Orthomosaic maps created by Professional Drone Services of Texas are helping scientists pursue an important wetlands restoration project in East Texas.

An orthomosaic map – an aerial photo or composite of a series of photos corrected to eliminate the distortion of a regular map – is the only way to measure true distances for scientific purposes and provide geo-location information for every square inch of the land being restored.

“This is important,” explains PDS owner and founder Wayne Franks, “because those restoring the land need to show – with a high degree of scientific accuracy – how this formerly depleted, over-farmed land is improving as it transforms back into its wild state.”

To create the orthomosaic map, PDS pilot Hayden Franks took a series of aerial photos of the 200-acre area. Using Drone Deploy’s software, he was then able to merge all the images (taken from many different angles) into one geo-corrected, 2D orthomosaic map.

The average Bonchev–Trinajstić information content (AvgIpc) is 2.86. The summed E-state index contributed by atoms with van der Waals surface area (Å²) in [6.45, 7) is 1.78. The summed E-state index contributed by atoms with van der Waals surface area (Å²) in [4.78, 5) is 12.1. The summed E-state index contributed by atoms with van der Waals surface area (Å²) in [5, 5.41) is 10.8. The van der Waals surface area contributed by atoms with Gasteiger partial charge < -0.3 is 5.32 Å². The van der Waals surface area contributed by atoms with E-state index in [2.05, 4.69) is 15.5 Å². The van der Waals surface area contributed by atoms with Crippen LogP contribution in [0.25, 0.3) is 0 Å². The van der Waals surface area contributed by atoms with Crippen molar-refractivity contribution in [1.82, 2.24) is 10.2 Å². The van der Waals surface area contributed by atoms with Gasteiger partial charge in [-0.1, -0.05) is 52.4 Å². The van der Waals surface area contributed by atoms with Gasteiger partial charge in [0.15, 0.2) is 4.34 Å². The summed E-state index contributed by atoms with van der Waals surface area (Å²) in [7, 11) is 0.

“We’re very proud to be part of this environmental conservation effort, and that – thanks to our aerial mapping technology – we were able to complete it in just a few hours,” says Hayden Franks.

Mapping or surveying with a drone has quickly emerged as the fastest, most affordable and efficient way to produce maps of large plots of land, he notes. And PDS’ software allows them to produce maps with resolution up to .98 inches per pixel and can deliver survey grade, accurate maps of up to 2cm.

For example, on another project with 85.6 acres approximately 1,600 GPS Coordinates and 10 Ground Control Targets (or GCP’s) was needed to produce accurate data. When traditionally surveying the land, an average of 1 GPS Coordinate is collected every 3 minutes. Total, would have taken approximately 82 man hours to collect the data and then another 3 to 4 days to produce the map.

As part of its documentation efforts, PDS has also taken aerial video of the land:

Going forward into the next phase of the project, PDS will also be helping the scientists assess crop, soil and water health in these areas by gathering NDVI (Normalized Difference Vegetative Index) data with multispectral imaging. Multispectral imaging captures image data at specific frequencies across the electromagnetic spectrum, including non-visible light.